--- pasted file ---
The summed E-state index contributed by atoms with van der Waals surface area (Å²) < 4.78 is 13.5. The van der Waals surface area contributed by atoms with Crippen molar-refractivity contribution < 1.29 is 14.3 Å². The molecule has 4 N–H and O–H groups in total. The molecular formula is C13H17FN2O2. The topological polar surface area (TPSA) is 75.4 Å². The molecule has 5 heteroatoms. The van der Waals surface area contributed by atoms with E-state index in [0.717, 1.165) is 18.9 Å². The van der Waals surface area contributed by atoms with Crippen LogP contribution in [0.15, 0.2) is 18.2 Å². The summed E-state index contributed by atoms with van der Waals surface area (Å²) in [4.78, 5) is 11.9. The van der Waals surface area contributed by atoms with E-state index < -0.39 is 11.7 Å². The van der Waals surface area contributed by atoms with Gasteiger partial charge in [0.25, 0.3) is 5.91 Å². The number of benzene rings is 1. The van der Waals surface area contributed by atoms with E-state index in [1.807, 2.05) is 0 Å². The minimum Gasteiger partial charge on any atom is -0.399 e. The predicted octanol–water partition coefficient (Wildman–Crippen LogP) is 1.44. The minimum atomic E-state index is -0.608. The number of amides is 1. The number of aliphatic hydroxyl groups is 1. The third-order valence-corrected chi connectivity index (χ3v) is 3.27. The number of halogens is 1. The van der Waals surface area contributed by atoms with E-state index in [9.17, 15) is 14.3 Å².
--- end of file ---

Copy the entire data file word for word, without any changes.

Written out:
The summed E-state index contributed by atoms with van der Waals surface area (Å²) < 4.78 is 13.5. The van der Waals surface area contributed by atoms with Crippen molar-refractivity contribution < 1.29 is 14.3 Å². The molecule has 4 N–H and O–H groups in total. The molecular formula is C13H17FN2O2. The topological polar surface area (TPSA) is 75.4 Å². The molecule has 5 heteroatoms. The van der Waals surface area contributed by atoms with E-state index in [0.717, 1.165) is 18.9 Å². The van der Waals surface area contributed by atoms with Crippen LogP contribution in [0.15, 0.2) is 18.2 Å². The summed E-state index contributed by atoms with van der Waals surface area (Å²) in [4.78, 5) is 11.9. The van der Waals surface area contributed by atoms with E-state index < -0.39 is 11.7 Å². The van der Waals surface area contributed by atoms with Gasteiger partial charge in [0.25, 0.3) is 5.91 Å². The number of benzene rings is 1. The van der Waals surface area contributed by atoms with E-state index in [1.807, 2.05) is 0 Å². The minimum Gasteiger partial charge on any atom is -0.399 e. The predicted octanol–water partition coefficient (Wildman–Crippen LogP) is 1.44. The minimum atomic E-state index is -0.608. The number of amides is 1. The number of aliphatic hydroxyl groups is 1. The third-order valence-corrected chi connectivity index (χ3v) is 3.27. The number of halogens is 1. The van der Waals surface area contributed by atoms with E-state index in [9.17, 15) is 14.3 Å².